Wednesday, December 19, 2007

Rules for development on Unix

Two posts bashing Unix in a row - this is corny, I agree. But I ran into this quote and could not resist... It describes X perfectly.

Date: Wed, 10 Apr 91 08:31:33 EDT
From: Olin Shivers
Subject: Unix evolution
I was giving some thought to the general evolution (I use the term
loosely, here) of Unix since its inception at Bell Labs, and I think it
could be described as follows.
In the early PDP-11 days, Unix programs had the following design
Rule 1. It didn’t have to be good, or even correct,
Rule 2. It had to be small.
Thus the toolkit approach, and so forth.
Of course, over time, computer hardware has become progressively
more powerful: processors speed up, address spaces move from 16 to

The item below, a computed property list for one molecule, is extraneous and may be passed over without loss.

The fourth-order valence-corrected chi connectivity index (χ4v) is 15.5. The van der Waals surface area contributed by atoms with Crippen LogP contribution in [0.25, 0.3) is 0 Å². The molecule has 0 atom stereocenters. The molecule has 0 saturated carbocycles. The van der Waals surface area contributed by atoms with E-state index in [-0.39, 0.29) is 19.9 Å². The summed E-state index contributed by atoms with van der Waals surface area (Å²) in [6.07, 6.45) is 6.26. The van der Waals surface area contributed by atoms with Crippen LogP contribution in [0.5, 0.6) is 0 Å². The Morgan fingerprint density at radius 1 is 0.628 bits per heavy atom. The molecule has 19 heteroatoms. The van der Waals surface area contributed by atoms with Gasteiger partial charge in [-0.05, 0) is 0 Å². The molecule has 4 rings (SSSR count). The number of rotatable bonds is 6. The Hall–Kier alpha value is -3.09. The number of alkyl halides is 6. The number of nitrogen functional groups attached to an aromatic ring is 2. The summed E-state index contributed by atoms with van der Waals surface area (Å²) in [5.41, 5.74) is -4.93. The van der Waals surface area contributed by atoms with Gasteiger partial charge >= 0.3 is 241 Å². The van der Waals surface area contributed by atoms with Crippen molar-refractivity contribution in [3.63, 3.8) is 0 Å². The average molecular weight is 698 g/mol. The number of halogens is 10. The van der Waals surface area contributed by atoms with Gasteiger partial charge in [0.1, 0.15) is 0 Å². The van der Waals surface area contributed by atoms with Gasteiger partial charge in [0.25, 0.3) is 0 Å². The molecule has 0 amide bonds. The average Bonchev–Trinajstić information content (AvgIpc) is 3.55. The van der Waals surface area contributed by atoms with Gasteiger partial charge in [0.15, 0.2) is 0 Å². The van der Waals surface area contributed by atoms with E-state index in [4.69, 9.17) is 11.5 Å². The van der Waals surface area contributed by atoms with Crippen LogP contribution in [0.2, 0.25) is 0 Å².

32 bits, memory gets cheaper, and so forth.
So Rule 2 has been relaxed.

1 comment:

Илья Казначеев said...

Oh, and if we'll examine windows evolution, it would be like "Rule one: It doesn't have to be anything, Rule two: unless it helps sales or locks in".

UNIX-HATERS was maillist by VMS, mainframe, lisp-machine and other elitist computing guys.

I assure you they wouldn't sit in one toilet with windows people. UNIX was crap for them and Windows would be nothing for them. Back then they would've not discuss such an empty place.

I say that because we have a similar newsgroup here, it's called